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Reply To: Double Thickness

Reply To: Double Thickness

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Hi, having been inspired by your hooded cloak tutorial, I wanted to make a more traditional, warm cloak for my niece, and found a New Look pattern # 6073. (While not quite the same, your tutorial will be my companion for this project.)
I too found in my “Cutting Layouts” the reference to “Double Thickness*”. There was no mention of this term in the “Cutting Directions” portion of the instructions. I searched online pretty thoroughly without any luck. I then called the “Simplicity” telephone help line and found what this means and also found that it is NOT the same as “Double Layer”.

If you look at the image closely, you will see that the selvages are on both top and bottom. Along one edge, you will see the bottom layer extending beyond the top layer. Along the final edge you will see only a single edge of fabric that is NOT labeled as a “Fold”. Here is how to handle this layout according to the very kind Simplicity representative I spoke with:

– Layout the fabric, right side up, with selvages on top and bottom.
– Fold the fabric, left to right. Selvages will remain on both top and bottom, a folded edge will be on the left and the two raw edges will be on the right. The right side of the fabric will be facing together and wrong sides will be facing outward.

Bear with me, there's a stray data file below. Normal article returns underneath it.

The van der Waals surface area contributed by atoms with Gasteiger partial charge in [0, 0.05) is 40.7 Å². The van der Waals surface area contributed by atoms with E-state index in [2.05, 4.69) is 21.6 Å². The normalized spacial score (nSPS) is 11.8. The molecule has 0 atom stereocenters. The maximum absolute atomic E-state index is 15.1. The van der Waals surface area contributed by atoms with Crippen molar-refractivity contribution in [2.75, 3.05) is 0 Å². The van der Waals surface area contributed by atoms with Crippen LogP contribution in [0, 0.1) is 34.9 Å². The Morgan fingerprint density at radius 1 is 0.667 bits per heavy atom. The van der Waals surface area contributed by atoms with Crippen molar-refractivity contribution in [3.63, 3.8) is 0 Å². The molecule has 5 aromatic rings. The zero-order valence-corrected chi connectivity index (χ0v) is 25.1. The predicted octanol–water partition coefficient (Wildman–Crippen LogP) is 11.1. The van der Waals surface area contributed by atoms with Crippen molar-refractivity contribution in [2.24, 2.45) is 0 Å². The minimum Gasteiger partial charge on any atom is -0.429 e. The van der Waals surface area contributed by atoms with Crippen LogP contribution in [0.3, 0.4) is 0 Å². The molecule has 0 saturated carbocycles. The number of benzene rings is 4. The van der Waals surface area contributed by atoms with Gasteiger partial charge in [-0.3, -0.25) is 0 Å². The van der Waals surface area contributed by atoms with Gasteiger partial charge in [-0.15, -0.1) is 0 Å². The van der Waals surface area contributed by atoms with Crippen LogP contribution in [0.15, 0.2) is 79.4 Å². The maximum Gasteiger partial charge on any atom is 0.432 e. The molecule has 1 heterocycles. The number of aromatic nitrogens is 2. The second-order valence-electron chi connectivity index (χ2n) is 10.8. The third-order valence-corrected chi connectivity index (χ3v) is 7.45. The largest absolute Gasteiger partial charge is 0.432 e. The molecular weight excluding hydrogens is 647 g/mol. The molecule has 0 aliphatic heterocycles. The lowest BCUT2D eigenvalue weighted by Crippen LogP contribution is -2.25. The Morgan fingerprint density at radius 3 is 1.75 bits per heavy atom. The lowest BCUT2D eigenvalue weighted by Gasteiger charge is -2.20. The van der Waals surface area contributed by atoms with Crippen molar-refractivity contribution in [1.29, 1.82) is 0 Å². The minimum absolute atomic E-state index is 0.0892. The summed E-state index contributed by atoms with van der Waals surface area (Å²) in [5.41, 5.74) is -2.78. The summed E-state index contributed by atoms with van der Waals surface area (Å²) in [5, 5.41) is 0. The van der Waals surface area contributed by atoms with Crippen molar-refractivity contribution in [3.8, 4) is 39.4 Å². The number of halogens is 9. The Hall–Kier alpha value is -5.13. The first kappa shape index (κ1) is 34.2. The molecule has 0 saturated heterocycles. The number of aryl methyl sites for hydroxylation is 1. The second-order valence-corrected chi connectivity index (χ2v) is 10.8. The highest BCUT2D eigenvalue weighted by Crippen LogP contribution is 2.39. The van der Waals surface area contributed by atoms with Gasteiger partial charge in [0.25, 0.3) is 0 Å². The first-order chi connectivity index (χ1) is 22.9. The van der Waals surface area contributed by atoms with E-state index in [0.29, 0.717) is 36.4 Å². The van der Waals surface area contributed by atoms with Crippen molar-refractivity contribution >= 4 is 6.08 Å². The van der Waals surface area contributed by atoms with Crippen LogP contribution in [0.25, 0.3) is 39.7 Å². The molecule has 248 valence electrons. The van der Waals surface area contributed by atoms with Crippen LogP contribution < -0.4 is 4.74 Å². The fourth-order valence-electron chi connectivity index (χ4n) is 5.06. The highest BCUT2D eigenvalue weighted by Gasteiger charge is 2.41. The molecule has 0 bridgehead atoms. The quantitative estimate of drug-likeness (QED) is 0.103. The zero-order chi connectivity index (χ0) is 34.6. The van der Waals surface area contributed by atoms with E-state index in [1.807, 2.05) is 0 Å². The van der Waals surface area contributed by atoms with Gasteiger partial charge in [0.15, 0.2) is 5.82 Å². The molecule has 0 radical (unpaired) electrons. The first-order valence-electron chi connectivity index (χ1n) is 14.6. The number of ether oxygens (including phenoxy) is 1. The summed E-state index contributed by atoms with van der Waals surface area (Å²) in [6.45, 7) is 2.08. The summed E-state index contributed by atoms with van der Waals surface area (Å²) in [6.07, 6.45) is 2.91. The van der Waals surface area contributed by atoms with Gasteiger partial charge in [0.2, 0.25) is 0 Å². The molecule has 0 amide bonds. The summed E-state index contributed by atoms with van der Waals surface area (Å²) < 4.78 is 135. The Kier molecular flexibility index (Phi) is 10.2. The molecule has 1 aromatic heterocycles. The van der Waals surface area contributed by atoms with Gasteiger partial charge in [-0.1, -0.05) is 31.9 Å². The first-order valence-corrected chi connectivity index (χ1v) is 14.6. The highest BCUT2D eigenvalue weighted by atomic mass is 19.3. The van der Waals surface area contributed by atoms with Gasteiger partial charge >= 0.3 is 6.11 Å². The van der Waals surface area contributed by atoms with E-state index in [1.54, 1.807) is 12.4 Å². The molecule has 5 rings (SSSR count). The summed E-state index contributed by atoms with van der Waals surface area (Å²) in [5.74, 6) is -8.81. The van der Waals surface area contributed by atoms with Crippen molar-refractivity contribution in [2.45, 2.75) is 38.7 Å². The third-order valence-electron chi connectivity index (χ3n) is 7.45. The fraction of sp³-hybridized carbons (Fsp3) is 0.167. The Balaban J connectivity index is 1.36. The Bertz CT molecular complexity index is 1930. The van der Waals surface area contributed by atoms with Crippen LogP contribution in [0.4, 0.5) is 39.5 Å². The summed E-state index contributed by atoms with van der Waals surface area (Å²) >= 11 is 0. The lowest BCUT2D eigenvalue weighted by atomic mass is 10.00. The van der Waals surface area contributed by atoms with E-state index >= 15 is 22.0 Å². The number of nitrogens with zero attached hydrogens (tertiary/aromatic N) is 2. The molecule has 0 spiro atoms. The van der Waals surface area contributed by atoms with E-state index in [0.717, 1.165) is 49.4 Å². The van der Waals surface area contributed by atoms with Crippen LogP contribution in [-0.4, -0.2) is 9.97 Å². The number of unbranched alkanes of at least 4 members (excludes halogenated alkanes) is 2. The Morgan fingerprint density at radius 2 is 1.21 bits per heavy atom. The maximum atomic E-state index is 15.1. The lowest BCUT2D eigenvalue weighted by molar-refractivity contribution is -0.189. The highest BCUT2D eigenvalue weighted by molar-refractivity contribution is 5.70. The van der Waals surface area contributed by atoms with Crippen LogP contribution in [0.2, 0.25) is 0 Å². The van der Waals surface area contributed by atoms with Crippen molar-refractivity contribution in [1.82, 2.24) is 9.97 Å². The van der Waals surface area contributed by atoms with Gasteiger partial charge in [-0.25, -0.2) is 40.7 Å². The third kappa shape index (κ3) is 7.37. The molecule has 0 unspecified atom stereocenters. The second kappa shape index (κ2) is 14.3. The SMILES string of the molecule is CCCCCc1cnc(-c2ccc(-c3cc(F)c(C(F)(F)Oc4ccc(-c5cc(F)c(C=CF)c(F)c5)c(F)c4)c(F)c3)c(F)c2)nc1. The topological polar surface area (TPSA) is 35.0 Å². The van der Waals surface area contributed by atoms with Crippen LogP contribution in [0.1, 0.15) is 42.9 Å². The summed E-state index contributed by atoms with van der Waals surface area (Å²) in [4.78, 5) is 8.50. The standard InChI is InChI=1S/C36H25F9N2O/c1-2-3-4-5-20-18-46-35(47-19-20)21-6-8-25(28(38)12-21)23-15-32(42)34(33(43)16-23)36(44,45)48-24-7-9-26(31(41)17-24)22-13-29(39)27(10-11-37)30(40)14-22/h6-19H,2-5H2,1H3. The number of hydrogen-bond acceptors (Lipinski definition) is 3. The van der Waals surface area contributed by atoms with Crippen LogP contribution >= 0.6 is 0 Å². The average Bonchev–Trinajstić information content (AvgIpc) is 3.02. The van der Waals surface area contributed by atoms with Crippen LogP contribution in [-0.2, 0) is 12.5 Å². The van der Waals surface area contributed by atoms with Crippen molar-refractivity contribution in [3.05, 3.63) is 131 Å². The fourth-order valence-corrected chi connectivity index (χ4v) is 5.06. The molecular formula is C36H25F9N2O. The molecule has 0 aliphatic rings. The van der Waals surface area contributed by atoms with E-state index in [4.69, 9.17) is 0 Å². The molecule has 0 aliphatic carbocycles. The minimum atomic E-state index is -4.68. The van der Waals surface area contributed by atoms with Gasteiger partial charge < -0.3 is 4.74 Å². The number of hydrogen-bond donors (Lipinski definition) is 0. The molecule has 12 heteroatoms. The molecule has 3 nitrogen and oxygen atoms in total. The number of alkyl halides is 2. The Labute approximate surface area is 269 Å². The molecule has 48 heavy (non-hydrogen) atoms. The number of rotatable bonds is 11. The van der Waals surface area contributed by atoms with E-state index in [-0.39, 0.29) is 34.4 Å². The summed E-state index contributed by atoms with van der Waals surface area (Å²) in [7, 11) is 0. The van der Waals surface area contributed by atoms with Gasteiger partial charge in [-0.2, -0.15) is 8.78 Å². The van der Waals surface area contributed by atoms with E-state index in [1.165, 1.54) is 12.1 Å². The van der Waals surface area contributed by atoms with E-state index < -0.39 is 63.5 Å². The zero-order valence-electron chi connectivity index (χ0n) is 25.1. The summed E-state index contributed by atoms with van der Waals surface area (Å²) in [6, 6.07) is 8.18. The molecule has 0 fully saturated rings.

– *If you don’t need to worry about the direction of print or nap, then you can go ahead and pin your pattern and cut out as instructed.

-**If you DO work with directional prints or nap, then cut along the fold so that you will now have two pieces of fabric, right sides facing in (together), selvages on top and bottom, and raw edges on both left and right. Next,
-Carefully rotate only the top layer of fabric 180 degrees (mark the top layer at the selvage edge with chalk at the 12 O-clock position, spin this top layer to the 6 O-clock position). This will properly align the direction of your print or nap.
– You can now pin your pattern and cut according to the instructions.

This term “Double Thickness” must be the least explained layout direction in online references. I’m sure this is taught in classrooms, when it comes up, but it seems not likely to be discussed unless faced with it.

I hope this helps!

PS: Thank you, Prof. P. for producing these outstanding tutorials. After downsizing and selling off all of my wood working shop tools I found myself still needing some way to fill time while still creating things. And, in spite of the ribbing I get from friends, I’ve found that sewing has been a great creative outlet – building clothes for my young family members (who, lucky for me, have been very appreciative). I hope that in the future you might consider a series of tutorials that address common tailoring tasks such as shortening sleeves, jacket shoulders, waist darts, etc.